Mikael Wikstrand was awarded Best Defenseman honors in September after scoring 10 (3+7) points in 11 games in the first four weeks of the regular season - including a six-game streak. "It's always a pleasure to get awards," Wikstrand says. "September has been a great month for both my team and me. However, the season is still young, we've got a lot of stuff going on, and I need to play at this level not only one month but the whole year."
Wikstrand, 26, played his whole career at home in Sweden, ultimately lining up for Farjestad in the local league. He served as the team's captain in his last season for the Karlstad-based team. However, he had a controversial spell with the Ottawa Senators back in 2012. The defenseman seems to be happy with his move. "The KHL is a great league, it's always one or two steps ahead of the SHL," Wikstrand explains. "I knew that I was ready, I played many games with the Swedish national team, including against Team Russia. I didn't have any adaptation-related problems."
Usually, international players have more problems off the ice, as there can be a bit of cultural shock. "Of course, many things are different," the defenseman confirms. "You need to discover a new country for yourself, but the team helps me, and so all is good. I'm glad to have signed with Ak Bars."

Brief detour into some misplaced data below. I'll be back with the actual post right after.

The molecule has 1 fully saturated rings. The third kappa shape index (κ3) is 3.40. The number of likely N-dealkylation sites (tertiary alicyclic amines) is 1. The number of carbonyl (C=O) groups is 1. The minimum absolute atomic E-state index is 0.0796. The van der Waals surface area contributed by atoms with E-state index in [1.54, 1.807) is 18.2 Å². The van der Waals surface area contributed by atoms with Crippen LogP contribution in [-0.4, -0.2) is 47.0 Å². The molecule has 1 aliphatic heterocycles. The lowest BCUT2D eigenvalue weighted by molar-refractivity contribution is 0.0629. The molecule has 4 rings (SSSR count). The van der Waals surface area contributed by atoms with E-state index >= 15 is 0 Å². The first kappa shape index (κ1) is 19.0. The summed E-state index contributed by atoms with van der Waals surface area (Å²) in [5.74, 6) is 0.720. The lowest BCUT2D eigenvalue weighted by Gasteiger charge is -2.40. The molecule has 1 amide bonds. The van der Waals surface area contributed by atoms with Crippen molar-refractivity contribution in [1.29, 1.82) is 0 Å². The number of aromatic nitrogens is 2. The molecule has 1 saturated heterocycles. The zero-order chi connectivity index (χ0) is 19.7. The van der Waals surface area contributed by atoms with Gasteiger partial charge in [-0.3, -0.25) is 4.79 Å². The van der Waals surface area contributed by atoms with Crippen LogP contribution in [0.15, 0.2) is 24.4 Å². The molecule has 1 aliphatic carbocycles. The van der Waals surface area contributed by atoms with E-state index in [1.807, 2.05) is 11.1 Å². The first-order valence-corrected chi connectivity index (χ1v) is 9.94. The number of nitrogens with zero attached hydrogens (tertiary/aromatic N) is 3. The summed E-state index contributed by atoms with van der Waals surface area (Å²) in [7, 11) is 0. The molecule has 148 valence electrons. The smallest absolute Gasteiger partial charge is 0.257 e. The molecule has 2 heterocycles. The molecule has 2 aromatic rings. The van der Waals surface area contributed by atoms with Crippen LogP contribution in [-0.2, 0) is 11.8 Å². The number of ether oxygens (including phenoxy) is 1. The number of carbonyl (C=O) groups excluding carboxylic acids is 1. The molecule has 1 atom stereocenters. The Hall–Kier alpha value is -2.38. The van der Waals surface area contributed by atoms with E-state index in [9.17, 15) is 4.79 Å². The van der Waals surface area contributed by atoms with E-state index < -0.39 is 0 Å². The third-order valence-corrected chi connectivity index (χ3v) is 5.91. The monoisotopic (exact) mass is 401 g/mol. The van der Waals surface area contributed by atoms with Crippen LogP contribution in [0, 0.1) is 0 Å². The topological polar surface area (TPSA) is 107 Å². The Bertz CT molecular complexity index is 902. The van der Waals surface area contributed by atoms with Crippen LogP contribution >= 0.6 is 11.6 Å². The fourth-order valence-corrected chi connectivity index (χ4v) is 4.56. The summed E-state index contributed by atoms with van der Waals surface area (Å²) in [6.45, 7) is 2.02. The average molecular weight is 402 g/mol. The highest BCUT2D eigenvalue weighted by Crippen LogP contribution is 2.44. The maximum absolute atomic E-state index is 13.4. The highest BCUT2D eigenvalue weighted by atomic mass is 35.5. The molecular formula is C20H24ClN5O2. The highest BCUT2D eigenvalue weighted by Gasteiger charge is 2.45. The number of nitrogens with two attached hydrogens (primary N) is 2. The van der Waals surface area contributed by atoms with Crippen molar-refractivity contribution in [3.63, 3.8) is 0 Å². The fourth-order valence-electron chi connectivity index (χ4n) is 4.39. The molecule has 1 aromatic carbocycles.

Wikstrand's family also moved to Kazan, helping him in the transition. "It's a new experience for them as well. My son is just a few months old. It's excellent that also our goalie, Adam Reideborn, brought his family with himself. Our families are close, and we help each other."
This summer was a summer of changes in Kazan. The legendary bench boss Zinetula Bilyaletdinov left the team, and Dmitry Kvartalnov was hired as his heir. The team retained one of its all-time best players, Danis Zaripov. "Well, Kvartalnov would be a new coach for me whatever the club's situation," Wikstrand says. "We had an excellent start of the season, playing good hockey and winning games. Danis is a real leader, and a real captain, playing with such fantastic players is an honor."
As it often happens, Wikstrand talked with his countrymates before moving to Russia. "I had a talk with Anton Lander," Wikstrand confirms. "He played a few seasons in Kazan. He told me many interesting things about the city and the team. Moving to the KHL is a step forward for me, a chance to show that I can play at such a high level."
To further highlight the time of change, Ak Bars also renewed its locker room. "The new locker room is the best I have ever stepped in. I couldn't say anything but 'wow' the first time I saw it."
However, playing in Kazan means also to deal with high expectations. "I don't feel any pressure," Wikstrand looks sure of himself. "We know our responsibilities, everyone is waiting for our wins. We need to win games and fight for the Gagarin Cup. if we go on like that, we'll have a chance."
The Swedish blueliner also wanted to share the secrets of his surname. "On my passport, I am Vikstrand. However, at one moment, everyone started writing it as Wikstrand. I can say that it's my nickname now."
Born on Karlstad on Nov. 5, 1993.
Playing career: 2010-2013, Mora, Sweden; 2013-2019, Farjestad, Sweden; 2019-today, Ak Bars.
Achievements: 2018 IIHF World Championship gold medal.